The Corner

Deirdre McCloskey & Rhetoric

I attended a lecture at George Mason University last night by Deirdre McCloskey. I was at GMU for my own talk to a graduate seminar about my book, but the professor who invited me suggested I go to the McCloskey talk first. I’m glad I did. I enjoyed it. I agreed with her overarching points almost completely (they track many of the points in my book).

But I thought there was an interesting disconnect between what she said she was talking about and what she actually said. McCloskey believes that rhetoric helps shape institutions. The way we talk, and therefore think, about society affects the sort of society we live in. In particular, she’s concentrating on the role of the bourgeois and how we think about it. She says she is a grand defender of the bourgeois. I think she’s right, though in her talk she didn’t do much to demonstrate that rhetoric drives social change. Just going from her talk, it could very easily be that rhetoric changes with society rather than the other way around. But as she is working on a six-book series on an intellectual history and defense of the bourgeois in which she says she demonstrates that the rhetoric precedes the change, I’m assuming she’s got plenty of evidence.

Regardless, what I thought was ironic, to say the least, about her talk is that she again and again criticized the vulgar Marxist rhetoric which says that individuals’ ideas are derived from their class status or material conditions. She insisted repeatedly about how important ideas are, how vital language is, how ideas are embedded in language and so on. And yet, over and over again, she used phrases like “middle class” and “bourgeois” in almost entirely conventional leftist ways.

She told the audience that they are all middle class and bourgeois as if that said an enormous amount about everyone in the room. But middle class is ultimately a Marxist construct, at least the way she employed it. The idea that you can draw the most meaningful insights about people from their paychecks is, if not total nonsense, damn close to it. Just look at the people in your office. Are you just like the person across the hall because of your salary? People who go to Church socials on Saturday night may make exactly the same amount of money as people who go to raves. They might even have the same jobs. But that doesn’t mean they have the same values. Are your friends organized by income or by more meaningful bonds?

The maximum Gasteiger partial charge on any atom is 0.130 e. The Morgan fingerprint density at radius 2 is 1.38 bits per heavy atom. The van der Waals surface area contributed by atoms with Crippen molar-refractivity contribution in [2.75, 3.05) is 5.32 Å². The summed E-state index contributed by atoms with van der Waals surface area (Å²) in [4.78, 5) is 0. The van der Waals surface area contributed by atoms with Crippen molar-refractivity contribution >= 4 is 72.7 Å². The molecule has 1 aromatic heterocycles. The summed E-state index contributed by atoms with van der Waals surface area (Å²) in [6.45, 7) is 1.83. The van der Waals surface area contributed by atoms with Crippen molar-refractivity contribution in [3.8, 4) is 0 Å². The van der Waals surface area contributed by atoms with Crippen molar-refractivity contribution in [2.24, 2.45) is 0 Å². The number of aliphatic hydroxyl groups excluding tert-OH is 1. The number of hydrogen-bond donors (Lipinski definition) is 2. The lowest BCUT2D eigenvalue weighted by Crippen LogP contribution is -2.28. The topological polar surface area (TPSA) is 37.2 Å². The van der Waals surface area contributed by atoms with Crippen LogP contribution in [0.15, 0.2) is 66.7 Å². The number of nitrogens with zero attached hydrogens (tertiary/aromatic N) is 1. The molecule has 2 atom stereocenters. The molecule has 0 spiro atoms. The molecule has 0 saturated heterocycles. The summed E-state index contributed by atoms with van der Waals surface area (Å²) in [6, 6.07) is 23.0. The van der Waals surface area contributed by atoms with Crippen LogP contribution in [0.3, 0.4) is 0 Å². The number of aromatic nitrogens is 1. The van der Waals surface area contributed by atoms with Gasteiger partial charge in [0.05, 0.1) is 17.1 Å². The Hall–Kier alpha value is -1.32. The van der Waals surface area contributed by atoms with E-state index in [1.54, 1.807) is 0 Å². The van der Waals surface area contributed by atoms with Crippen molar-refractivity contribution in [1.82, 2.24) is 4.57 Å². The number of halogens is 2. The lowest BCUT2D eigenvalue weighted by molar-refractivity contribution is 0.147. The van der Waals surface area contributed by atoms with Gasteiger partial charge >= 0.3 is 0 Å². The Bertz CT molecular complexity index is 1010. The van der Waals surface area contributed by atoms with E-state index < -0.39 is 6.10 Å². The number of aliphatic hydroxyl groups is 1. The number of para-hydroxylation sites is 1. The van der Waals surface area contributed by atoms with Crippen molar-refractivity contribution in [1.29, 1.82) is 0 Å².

There are lots of reasons why we’re stuck using the phrase middle class. I use it. Everyone at NR uses it. It’s a useful shorthand when talking about macroeconomics. Politicians use it because pretty much all voters think they’re middle class, including most rich people and most poor people. So it sounds like they’re singling “folks like me” out for special helped and consideration, when in reality they’re talking about nearly everyone. Many academics like it because they actually believe that material circumstances define ideology (that is many academics retain a lot of Marxist ideas). Bohemians like it because they like to think they’re rebels from middle class values, even though economically speaking, a great many self-styled Bohemians are middle class too.

My point is that questions of identity and association are so much richer and more profound than the epistemological gillnet we call “middle class.” I have no doubt that McCloskey understands this, particularly given her own background. But I thought it was very weird that someone could give a lecture about the importance of language and the insufficiencies of materialism and yet still use classically materialist language to summarize identity and culture.

I wish I could have stayed for the Q&A.

Update: From a reader:

Jonah, I think you could make an argument that “middle class” and the older term Bourgeois are both referring to people who share values, not incomes. The Bourgeois were the townsfolk who adopted trade and a money economy. This gave them interests that they shared, such as education, concerns with security, legal contracts and the rest that we call capitalism. Paul Johnson says that the Jews invented capitalism because they needed a means to transport their possessions when the ability to move on short notice was important and they were barred from owning land. The result was the corporation, or at least the anonymous share company. The land-owning class was of higher social status but often money poor. They hated the bourgeois and the Jews both because they had liquid assets and were growing in power as trades and the money economy gained.

Middle class may be a Marxist concept but it preceded Marx by a couple of centuries.

Me: Without opening a whole new discussion on Jews and capitalism, I agree with the readers point in general: you can use phrases like bourgeois and middle class to describe values. But if you’re a professional rhetorician and champion of the idea that words matter, you’d think you might try harder to deal with the very loaded connotations of the words you use. It wouldn’t bother very much at all, if a sociologist or pollsters was using the phrase “middle class.” But McCloskey is talking about how words shape reality, while using words that shape reality in ways she doesn’t like. That was my point.

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